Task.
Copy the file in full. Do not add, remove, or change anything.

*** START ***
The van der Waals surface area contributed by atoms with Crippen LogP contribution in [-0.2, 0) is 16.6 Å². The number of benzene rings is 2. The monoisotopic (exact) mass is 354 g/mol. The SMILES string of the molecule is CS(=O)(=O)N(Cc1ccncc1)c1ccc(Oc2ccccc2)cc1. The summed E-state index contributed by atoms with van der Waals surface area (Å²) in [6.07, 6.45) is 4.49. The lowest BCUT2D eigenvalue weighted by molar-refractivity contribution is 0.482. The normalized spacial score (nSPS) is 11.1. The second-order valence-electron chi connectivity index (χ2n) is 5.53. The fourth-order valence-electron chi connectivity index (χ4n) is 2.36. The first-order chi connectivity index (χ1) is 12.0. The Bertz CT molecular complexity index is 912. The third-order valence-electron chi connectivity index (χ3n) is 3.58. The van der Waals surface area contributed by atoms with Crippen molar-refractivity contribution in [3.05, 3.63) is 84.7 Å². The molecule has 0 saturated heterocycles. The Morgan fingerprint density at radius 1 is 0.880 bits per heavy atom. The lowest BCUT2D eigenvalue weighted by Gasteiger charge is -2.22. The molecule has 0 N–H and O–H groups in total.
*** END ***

The van der Waals surface area contributed by atoms with Crippen LogP contribution in [-0.2, 0) is 16.6 Å². The number of benzene rings is 2. The monoisotopic (exact) mass is 354 g/mol. The SMILES string of the molecule is CS(=O)(=O)N(Cc1ccncc1)c1ccc(Oc2ccccc2)cc1. The summed E-state index contributed by atoms with van der Waals surface area (Å²) in [6.07, 6.45) is 4.49. The lowest BCUT2D eigenvalue weighted by molar-refractivity contribution is 0.482. The normalized spacial score (nSPS) is 11.1. The second-order valence-electron chi connectivity index (χ2n) is 5.53. The fourth-order valence-electron chi connectivity index (χ4n) is 2.36. The first-order chi connectivity index (χ1) is 12.0. The Bertz CT molecular complexity index is 912. The third-order valence-electron chi connectivity index (χ3n) is 3.58. The van der Waals surface area contributed by atoms with Crippen molar-refractivity contribution in [3.05, 3.63) is 84.7 Å². The molecule has 0 saturated heterocycles. The Morgan fingerprint density at radius 1 is 0.880 bits per heavy atom. The lowest BCUT2D eigenvalue weighted by Gasteiger charge is -2.22. The molecule has 0 N–H and O–H groups in total.